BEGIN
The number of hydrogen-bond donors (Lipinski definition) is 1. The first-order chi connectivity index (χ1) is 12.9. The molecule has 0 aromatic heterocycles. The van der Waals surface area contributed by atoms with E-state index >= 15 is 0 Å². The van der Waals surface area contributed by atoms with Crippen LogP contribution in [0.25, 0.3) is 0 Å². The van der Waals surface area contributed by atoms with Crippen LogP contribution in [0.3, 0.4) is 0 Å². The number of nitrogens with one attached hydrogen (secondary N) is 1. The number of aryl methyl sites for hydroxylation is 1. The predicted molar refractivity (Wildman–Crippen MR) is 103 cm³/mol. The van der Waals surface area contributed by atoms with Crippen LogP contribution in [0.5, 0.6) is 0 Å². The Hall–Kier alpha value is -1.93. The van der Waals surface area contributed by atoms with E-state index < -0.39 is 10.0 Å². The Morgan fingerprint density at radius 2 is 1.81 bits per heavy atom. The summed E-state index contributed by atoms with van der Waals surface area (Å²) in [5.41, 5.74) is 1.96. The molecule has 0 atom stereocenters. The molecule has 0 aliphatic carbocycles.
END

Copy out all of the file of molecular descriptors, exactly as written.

The number of hydrogen-bond donors (Lipinski definition) is 1. The first-order chi connectivity index (χ1) is 12.9. The molecule has 0 aromatic heterocycles. The van der Waals surface area contributed by atoms with E-state index >= 15 is 0 Å². The van der Waals surface area contributed by atoms with Crippen LogP contribution in [0.25, 0.3) is 0 Å². The van der Waals surface area contributed by atoms with Crippen LogP contribution in [0.3, 0.4) is 0 Å². The number of nitrogens with one attached hydrogen (secondary N) is 1. The number of aryl methyl sites for hydroxylation is 1. The predicted molar refractivity (Wildman–Crippen MR) is 103 cm³/mol. The van der Waals surface area contributed by atoms with Crippen LogP contribution in [0.5, 0.6) is 0 Å². The Hall–Kier alpha value is -1.93. The van der Waals surface area contributed by atoms with E-state index < -0.39 is 10.0 Å². The Morgan fingerprint density at radius 2 is 1.81 bits per heavy atom. The summed E-state index contributed by atoms with van der Waals surface area (Å²) in [5.41, 5.74) is 1.96. The molecule has 0 atom stereocenters. The molecule has 0 aliphatic carbocycles.